Upper Yosemite Falls viewLooking over the edge at Upper Yosemite Falls.

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Rattlesnake Falls, San Rafael Wilderness

Rattlesnake FallsDavidStillman.com standing beside Rattlesnake Falls deep in the Santa Barbara backcountry on a recent backpacking trip, the creek a tributary of the Wild and Scenic Sisquoc River.

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Fritillaria Ojaiensis, Rare Wildflower

Fritillaria ojaiensis checkered lily rare endangered santa barbara santa ynez mountainsA single Fritillaria ojaiensis growing along Fremont Trail in the Santa Ynez Mountains. This photo is from early spring 2014.

This variety of lily is endemic to California. It’s listed by the California Native Plant Society (CNPS) as being rare throughout its range, considered to be an endangered species. I completed a California Native Species Field Survey Form for the Department of Fish and Wildlife. The data will purportedly be added to the state’s Natural Diversity Database, which according to CNPS is “the largest, most comprehensive database of its type in the world. It presently contains more than 65,000 site-specific records on California’s rarest plants, animals and natural communities.”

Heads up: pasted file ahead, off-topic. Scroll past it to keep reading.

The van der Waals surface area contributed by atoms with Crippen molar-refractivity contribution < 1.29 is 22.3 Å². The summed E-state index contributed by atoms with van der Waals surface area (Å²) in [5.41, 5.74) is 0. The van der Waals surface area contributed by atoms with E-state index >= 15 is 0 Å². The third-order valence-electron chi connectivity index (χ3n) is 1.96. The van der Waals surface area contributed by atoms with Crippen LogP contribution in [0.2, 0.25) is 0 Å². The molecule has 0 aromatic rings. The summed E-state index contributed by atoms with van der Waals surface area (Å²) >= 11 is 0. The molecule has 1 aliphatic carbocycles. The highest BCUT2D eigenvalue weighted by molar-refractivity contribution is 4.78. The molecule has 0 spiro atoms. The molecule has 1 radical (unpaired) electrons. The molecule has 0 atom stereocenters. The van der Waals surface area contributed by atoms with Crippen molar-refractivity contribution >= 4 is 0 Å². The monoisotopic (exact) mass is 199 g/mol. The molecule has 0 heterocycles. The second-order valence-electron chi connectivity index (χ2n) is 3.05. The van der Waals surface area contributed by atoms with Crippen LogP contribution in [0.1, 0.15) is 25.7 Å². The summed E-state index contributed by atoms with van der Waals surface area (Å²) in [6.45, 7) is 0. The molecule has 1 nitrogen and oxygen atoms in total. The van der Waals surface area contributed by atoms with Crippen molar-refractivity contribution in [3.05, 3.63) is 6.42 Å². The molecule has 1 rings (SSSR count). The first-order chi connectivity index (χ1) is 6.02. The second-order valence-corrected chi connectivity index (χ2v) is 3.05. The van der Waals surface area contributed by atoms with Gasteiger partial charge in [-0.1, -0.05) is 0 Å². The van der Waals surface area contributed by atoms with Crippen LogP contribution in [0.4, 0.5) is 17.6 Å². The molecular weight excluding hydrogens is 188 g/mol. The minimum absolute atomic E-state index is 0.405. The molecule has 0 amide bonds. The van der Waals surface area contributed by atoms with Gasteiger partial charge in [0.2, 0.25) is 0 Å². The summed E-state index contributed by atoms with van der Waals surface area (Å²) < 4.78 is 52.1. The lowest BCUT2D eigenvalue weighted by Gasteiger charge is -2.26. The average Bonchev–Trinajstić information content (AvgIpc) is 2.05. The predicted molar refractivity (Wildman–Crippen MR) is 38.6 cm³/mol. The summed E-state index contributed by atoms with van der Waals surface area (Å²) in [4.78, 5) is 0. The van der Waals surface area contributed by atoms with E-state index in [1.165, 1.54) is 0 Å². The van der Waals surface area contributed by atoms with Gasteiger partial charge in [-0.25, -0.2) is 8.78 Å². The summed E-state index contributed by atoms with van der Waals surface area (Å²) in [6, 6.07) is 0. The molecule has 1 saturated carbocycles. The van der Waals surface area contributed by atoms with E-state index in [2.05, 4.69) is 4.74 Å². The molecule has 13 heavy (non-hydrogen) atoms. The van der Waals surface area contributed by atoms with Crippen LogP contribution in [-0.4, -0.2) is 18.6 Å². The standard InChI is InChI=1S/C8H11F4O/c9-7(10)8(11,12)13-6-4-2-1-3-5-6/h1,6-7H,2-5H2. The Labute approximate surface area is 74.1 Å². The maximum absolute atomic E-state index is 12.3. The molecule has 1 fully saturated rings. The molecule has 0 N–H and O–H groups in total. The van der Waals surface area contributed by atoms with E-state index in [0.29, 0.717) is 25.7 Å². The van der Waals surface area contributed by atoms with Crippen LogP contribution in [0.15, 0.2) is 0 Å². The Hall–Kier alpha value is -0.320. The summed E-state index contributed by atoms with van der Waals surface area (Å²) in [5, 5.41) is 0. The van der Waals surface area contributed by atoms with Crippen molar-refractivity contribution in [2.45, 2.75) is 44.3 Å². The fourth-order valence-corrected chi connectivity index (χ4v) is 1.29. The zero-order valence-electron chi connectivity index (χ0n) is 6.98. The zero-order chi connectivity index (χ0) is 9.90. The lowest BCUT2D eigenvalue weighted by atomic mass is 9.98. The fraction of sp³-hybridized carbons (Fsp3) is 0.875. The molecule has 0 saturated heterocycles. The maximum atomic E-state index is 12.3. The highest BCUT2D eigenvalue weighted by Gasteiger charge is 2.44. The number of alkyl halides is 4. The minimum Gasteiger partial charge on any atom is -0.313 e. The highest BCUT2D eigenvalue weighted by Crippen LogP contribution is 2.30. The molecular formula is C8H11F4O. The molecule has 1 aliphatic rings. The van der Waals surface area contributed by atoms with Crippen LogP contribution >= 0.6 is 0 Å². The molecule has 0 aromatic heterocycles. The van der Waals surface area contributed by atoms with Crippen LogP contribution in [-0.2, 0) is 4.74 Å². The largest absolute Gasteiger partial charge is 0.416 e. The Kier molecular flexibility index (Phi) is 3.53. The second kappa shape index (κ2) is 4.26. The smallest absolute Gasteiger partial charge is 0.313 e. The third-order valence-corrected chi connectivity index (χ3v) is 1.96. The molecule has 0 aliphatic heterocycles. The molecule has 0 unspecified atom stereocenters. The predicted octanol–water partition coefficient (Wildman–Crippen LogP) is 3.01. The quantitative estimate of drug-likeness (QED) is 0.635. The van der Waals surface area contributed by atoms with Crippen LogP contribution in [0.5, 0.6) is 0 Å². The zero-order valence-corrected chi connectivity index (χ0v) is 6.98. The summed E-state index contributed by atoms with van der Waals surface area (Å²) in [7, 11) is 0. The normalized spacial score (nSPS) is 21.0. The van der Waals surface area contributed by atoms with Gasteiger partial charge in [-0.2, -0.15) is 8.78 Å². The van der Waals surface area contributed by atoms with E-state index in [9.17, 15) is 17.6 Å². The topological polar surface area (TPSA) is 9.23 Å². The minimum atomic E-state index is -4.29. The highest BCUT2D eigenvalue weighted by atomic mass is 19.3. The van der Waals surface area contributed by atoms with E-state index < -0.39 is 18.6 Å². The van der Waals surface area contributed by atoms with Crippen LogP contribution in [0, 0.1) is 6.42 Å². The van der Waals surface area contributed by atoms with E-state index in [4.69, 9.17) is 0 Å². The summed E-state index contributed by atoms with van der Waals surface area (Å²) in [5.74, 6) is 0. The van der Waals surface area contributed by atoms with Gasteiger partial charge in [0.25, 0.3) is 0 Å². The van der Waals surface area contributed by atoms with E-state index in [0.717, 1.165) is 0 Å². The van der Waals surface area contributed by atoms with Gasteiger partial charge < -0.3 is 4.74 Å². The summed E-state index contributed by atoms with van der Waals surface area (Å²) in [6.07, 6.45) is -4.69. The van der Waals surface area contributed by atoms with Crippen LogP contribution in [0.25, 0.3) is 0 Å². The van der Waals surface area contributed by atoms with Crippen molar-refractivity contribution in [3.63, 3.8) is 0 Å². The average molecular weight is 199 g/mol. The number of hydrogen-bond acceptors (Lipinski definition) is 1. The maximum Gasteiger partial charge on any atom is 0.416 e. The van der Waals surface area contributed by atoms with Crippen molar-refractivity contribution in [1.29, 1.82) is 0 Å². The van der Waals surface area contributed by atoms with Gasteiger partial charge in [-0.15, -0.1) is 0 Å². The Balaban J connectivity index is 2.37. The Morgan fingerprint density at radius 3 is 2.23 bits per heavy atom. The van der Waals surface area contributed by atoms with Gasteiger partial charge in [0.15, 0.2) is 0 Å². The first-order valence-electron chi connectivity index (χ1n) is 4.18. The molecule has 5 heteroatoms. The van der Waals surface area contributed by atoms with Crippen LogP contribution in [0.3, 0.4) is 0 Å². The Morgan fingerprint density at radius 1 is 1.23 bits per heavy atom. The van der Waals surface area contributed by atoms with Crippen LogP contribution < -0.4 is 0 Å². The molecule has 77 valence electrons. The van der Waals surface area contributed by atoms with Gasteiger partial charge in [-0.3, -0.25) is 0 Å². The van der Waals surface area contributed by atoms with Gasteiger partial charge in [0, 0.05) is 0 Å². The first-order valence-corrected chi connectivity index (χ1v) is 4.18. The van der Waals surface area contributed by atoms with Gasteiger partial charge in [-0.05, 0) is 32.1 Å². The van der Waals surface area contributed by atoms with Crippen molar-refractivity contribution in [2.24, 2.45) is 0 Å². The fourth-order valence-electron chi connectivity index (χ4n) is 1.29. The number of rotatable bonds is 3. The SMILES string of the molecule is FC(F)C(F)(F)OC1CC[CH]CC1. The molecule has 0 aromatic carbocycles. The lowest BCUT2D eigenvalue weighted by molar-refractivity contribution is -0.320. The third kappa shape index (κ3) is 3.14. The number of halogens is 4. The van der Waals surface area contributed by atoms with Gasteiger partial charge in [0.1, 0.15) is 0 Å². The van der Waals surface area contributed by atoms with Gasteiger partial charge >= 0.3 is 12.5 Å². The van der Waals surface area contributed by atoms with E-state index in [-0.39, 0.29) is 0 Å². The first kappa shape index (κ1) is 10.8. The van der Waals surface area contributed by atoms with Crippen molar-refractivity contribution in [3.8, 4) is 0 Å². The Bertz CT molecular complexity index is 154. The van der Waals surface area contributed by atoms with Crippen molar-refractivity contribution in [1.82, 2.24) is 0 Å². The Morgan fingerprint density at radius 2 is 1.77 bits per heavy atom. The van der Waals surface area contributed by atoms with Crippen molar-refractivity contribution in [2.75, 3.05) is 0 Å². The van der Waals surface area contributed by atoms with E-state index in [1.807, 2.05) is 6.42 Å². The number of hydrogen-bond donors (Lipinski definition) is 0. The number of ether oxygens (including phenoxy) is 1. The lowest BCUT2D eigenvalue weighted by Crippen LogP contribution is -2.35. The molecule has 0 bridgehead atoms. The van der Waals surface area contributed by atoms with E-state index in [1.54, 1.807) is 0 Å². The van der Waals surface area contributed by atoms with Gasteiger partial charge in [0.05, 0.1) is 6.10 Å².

Checkered Lily Mission Bells Fritillaria ojaiensis rare endangered Santa Barbara
Fritillaria ojaiensis leaf Santa YnezA Fritillaria ojaiensis leaf sprouting from a bank along Oso Creek in the Los Padres National Forest. There is a fairly large grouping of them at this site, more than 100 individual plants. Photo from February 2015.

Fritillaria ojaiensis Santa Barbara County Los Padres National ForestWith more sun exposure the leaves take on a bronze hue.

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Antimony and Eagle Rest Peaks, San Emigdio Mountains